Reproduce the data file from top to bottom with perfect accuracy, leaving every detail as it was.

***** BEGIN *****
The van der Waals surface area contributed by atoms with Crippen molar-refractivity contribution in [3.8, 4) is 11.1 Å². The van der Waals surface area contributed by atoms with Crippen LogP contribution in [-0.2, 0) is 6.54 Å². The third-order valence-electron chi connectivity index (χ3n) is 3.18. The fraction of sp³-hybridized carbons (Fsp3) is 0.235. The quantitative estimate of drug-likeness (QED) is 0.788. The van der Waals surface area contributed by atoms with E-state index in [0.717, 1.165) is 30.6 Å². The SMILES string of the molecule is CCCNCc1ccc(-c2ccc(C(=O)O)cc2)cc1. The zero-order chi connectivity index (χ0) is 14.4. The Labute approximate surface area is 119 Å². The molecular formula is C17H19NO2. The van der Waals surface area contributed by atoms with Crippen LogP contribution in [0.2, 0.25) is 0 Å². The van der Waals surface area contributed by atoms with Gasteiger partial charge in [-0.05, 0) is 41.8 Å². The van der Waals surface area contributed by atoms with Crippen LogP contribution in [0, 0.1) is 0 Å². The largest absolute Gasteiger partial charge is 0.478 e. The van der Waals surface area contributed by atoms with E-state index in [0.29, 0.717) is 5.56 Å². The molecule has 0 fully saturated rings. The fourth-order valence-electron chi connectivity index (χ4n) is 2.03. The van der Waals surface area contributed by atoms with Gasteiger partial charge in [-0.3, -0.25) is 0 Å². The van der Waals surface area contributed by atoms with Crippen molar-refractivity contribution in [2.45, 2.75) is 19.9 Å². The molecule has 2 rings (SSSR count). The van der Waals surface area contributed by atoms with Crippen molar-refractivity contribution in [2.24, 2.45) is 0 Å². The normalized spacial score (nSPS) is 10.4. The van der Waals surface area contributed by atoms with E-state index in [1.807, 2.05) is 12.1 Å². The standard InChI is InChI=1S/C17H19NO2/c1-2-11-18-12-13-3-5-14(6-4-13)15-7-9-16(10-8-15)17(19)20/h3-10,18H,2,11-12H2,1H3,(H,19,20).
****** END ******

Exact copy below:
The van der Waals surface area contributed by atoms with Crippen molar-refractivity contribution in [3.8, 4) is 11.1 Å². The van der Waals surface area contributed by atoms with Crippen LogP contribution in [-0.2, 0) is 6.54 Å². The third-order valence-electron chi connectivity index (χ3n) is 3.18. The fraction of sp³-hybridized carbons (Fsp3) is 0.235. The quantitative estimate of drug-likeness (QED) is 0.788. The van der Waals surface area contributed by atoms with E-state index in [0.717, 1.165) is 30.6 Å². The SMILES string of the molecule is CCCNCc1ccc(-c2ccc(C(=O)O)cc2)cc1. The zero-order chi connectivity index (χ0) is 14.4. The Labute approximate surface area is 119 Å². The molecular formula is C17H19NO2. The van der Waals surface area contributed by atoms with Crippen LogP contribution in [0.2, 0.25) is 0 Å². The van der Waals surface area contributed by atoms with Gasteiger partial charge in [-0.05, 0) is 41.8 Å². The van der Waals surface area contributed by atoms with Crippen LogP contribution in [0, 0.1) is 0 Å². The largest absolute Gasteiger partial charge is 0.478 e. The van der Waals surface area contributed by atoms with E-state index in [0.29, 0.717) is 5.56 Å². The molecule has 0 fully saturated rings. The fourth-order valence-electron chi connectivity index (χ4n) is 2.03. The van der Waals surface area contributed by atoms with Gasteiger partial charge in [-0.3, -0.25) is 0 Å². The van der Waals surface area contributed by atoms with Crippen molar-refractivity contribution in [2.45, 2.75) is 19.9 Å². The molecule has 2 rings (SSSR count). The van der Waals surface area contributed by atoms with Crippen molar-refractivity contribution in [2.24, 2.45) is 0 Å². The normalized spacial score (nSPS) is 10.4. The van der Waals surface area contributed by atoms with E-state index in [1.807, 2.05) is 12.1 Å². The standard InChI is InChI=1S/C17H19NO2/c1-2-11-18-12-13-3-5-14(6-4-13)15-7-9-16(10-8-15)17(19)20/h3-10,18H,2,11-12H2,1H3,(H,19,20).